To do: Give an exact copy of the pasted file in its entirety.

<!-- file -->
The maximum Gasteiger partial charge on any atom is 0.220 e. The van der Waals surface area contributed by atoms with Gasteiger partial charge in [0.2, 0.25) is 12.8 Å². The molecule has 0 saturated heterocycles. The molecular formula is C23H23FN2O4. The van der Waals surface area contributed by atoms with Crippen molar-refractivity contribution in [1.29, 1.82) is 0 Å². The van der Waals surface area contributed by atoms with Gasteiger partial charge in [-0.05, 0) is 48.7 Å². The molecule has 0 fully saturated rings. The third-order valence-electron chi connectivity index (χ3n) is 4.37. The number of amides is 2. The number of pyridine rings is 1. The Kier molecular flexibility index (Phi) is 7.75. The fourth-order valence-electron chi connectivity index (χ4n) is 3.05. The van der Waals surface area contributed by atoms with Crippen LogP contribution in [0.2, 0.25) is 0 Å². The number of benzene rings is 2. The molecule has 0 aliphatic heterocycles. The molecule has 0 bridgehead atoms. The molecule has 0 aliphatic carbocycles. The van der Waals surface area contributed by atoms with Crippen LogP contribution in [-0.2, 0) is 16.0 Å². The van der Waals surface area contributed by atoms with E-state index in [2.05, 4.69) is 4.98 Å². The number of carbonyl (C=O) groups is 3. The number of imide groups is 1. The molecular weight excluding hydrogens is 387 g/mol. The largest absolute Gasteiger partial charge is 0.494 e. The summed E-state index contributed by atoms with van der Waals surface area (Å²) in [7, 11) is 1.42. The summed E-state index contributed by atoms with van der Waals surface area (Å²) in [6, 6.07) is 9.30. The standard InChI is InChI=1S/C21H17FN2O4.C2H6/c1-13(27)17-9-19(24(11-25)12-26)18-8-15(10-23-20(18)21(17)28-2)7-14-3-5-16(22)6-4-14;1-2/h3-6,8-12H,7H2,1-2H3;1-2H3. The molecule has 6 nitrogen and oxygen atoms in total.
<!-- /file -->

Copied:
The maximum Gasteiger partial charge on any atom is 0.220 e. The van der Waals surface area contributed by atoms with Gasteiger partial charge in [0.2, 0.25) is 12.8 Å². The molecule has 0 saturated heterocycles. The molecular formula is C23H23FN2O4. The van der Waals surface area contributed by atoms with Crippen molar-refractivity contribution in [1.29, 1.82) is 0 Å². The van der Waals surface area contributed by atoms with Gasteiger partial charge in [-0.05, 0) is 48.7 Å². The molecule has 0 fully saturated rings. The third-order valence-electron chi connectivity index (χ3n) is 4.37. The number of amides is 2. The number of pyridine rings is 1. The Kier molecular flexibility index (Phi) is 7.75. The fourth-order valence-electron chi connectivity index (χ4n) is 3.05. The van der Waals surface area contributed by atoms with Crippen LogP contribution in [0.2, 0.25) is 0 Å². The number of benzene rings is 2. The molecule has 0 aliphatic heterocycles. The molecule has 0 bridgehead atoms. The molecule has 0 aliphatic carbocycles. The van der Waals surface area contributed by atoms with Crippen LogP contribution in [-0.2, 0) is 16.0 Å². The van der Waals surface area contributed by atoms with E-state index in [2.05, 4.69) is 4.98 Å². The number of carbonyl (C=O) groups is 3. The number of imide groups is 1. The molecular weight excluding hydrogens is 387 g/mol. The largest absolute Gasteiger partial charge is 0.494 e. The summed E-state index contributed by atoms with van der Waals surface area (Å²) in [7, 11) is 1.42. The summed E-state index contributed by atoms with van der Waals surface area (Å²) in [6, 6.07) is 9.30. The standard InChI is InChI=1S/C21H17FN2O4.C2H6/c1-13(27)17-9-19(24(11-25)12-26)18-8-15(10-23-20(18)21(17)28-2)7-14-3-5-16(22)6-4-14;1-2/h3-6,8-12H,7H2,1-2H3;1-2H3. The molecule has 6 nitrogen and oxygen atoms in total.